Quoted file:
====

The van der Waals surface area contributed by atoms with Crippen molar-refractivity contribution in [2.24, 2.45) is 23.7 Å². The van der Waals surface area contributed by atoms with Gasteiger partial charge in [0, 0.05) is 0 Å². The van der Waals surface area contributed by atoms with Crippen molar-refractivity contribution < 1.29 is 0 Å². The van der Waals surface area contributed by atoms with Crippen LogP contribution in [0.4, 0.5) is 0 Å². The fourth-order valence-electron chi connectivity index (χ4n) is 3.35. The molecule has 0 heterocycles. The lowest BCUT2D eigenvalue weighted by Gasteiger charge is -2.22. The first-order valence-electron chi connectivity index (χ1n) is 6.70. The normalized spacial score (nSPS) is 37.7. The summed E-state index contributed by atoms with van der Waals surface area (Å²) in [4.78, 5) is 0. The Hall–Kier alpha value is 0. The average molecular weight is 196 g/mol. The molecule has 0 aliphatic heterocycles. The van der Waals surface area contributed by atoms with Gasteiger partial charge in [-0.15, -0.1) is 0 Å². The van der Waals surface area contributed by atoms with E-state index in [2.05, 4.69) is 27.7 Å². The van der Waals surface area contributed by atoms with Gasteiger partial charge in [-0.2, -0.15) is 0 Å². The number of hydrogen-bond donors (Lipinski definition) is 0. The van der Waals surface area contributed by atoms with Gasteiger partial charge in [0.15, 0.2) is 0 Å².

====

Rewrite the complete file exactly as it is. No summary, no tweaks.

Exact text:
The van der Waals surface area contributed by atoms with Crippen molar-refractivity contribution in [2.24, 2.45) is 23.7 Å². The van der Waals surface area contributed by atoms with Gasteiger partial charge in [0, 0.05) is 0 Å². The van der Waals surface area contributed by atoms with Crippen molar-refractivity contribution < 1.29 is 0 Å². The van der Waals surface area contributed by atoms with Crippen LogP contribution in [0.4, 0.5) is 0 Å². The fourth-order valence-electron chi connectivity index (χ4n) is 3.35. The molecule has 0 heterocycles. The lowest BCUT2D eigenvalue weighted by Gasteiger charge is -2.22. The first-order valence-electron chi connectivity index (χ1n) is 6.70. The normalized spacial score (nSPS) is 37.7. The summed E-state index contributed by atoms with van der Waals surface area (Å²) in [4.78, 5) is 0. The Hall–Kier alpha value is 0. The average molecular weight is 196 g/mol. The molecule has 0 aliphatic heterocycles. The van der Waals surface area contributed by atoms with Gasteiger partial charge in [-0.15, -0.1) is 0 Å². The van der Waals surface area contributed by atoms with E-state index in [2.05, 4.69) is 27.7 Å². The van der Waals surface area contributed by atoms with Gasteiger partial charge in [-0.2, -0.15) is 0 Å². The number of hydrogen-bond donors (Lipinski definition) is 0. The van der Waals surface area contributed by atoms with Gasteiger partial charge in [0.15, 0.2) is 0 Å².